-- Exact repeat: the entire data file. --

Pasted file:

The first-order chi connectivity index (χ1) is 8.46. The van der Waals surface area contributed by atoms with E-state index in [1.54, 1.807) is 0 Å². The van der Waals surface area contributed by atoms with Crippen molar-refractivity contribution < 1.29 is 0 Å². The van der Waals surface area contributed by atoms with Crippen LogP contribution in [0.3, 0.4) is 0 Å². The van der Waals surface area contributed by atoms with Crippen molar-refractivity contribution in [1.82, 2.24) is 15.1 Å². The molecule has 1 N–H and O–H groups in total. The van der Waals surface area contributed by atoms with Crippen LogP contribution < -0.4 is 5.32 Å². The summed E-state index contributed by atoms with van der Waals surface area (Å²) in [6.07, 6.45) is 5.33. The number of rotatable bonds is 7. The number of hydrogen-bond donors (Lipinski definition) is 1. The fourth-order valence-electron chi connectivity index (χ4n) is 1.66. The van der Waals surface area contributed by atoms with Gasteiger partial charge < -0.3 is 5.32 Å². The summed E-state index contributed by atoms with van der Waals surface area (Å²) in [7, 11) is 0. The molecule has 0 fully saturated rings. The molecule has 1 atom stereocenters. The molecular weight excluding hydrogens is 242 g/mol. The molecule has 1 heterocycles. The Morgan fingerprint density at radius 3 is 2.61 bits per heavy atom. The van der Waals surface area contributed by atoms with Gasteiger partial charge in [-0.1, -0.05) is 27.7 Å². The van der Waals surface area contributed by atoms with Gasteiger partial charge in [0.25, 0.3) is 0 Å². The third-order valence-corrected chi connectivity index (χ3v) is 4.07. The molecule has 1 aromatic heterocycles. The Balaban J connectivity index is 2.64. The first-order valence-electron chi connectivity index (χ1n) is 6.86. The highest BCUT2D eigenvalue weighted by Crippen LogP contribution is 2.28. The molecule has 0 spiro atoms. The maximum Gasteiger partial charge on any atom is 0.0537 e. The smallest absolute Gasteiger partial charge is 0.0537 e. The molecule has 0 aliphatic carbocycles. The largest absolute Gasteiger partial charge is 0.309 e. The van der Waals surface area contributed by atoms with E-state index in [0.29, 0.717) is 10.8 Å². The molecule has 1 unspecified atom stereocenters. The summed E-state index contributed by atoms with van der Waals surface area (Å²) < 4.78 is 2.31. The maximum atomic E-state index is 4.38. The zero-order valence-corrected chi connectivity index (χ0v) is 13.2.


The first-order chi connectivity index (χ1) is 8.46. The van der Waals surface area contributed by atoms with E-state index in [1.54, 1.807) is 0 Å². The van der Waals surface area contributed by atoms with Crippen molar-refractivity contribution < 1.29 is 0 Å². The van der Waals surface area contributed by atoms with Crippen LogP contribution in [0.3, 0.4) is 0 Å². The van der Waals surface area contributed by atoms with Crippen molar-refractivity contribution in [1.82, 2.24) is 15.1 Å². The molecule has 1 N–H and O–H groups in total. The van der Waals surface area contributed by atoms with Crippen LogP contribution < -0.4 is 5.32 Å². The summed E-state index contributed by atoms with van der Waals surface area (Å²) in [6.07, 6.45) is 5.33. The number of rotatable bonds is 7. The number of hydrogen-bond donors (Lipinski definition) is 1. The fourth-order valence-electron chi connectivity index (χ4n) is 1.66. The van der Waals surface area contributed by atoms with Gasteiger partial charge < -0.3 is 5.32 Å². The summed E-state index contributed by atoms with van der Waals surface area (Å²) in [7, 11) is 0. The molecule has 0 fully saturated rings. The molecule has 1 atom stereocenters. The molecular weight excluding hydrogens is 242 g/mol. The molecule has 1 heterocycles. The Morgan fingerprint density at radius 3 is 2.61 bits per heavy atom. The van der Waals surface area contributed by atoms with Gasteiger partial charge in [-0.1, -0.05) is 27.7 Å². The van der Waals surface area contributed by atoms with Gasteiger partial charge in [0.25, 0.3) is 0 Å². The third-order valence-corrected chi connectivity index (χ3v) is 4.07. The molecule has 1 aromatic heterocycles. The Balaban J connectivity index is 2.64. The first-order valence-electron chi connectivity index (χ1n) is 6.86. The highest BCUT2D eigenvalue weighted by Crippen LogP contribution is 2.28. The molecule has 0 spiro atoms. The maximum Gasteiger partial charge on any atom is 0.0537 e. The smallest absolute Gasteiger partial charge is 0.0537 e. The molecule has 0 aliphatic carbocycles. The largest absolute Gasteiger partial charge is 0.309 e. The van der Waals surface area contributed by atoms with E-state index in [0.29, 0.717) is 10.8 Å². The molecule has 1 unspecified atom stereocenters. The summed E-state index contributed by atoms with van der Waals surface area (Å²) < 4.78 is 2.31. The maximum atomic E-state index is 4.38. The zero-order valence-corrected chi connectivity index (χ0v) is 13.2.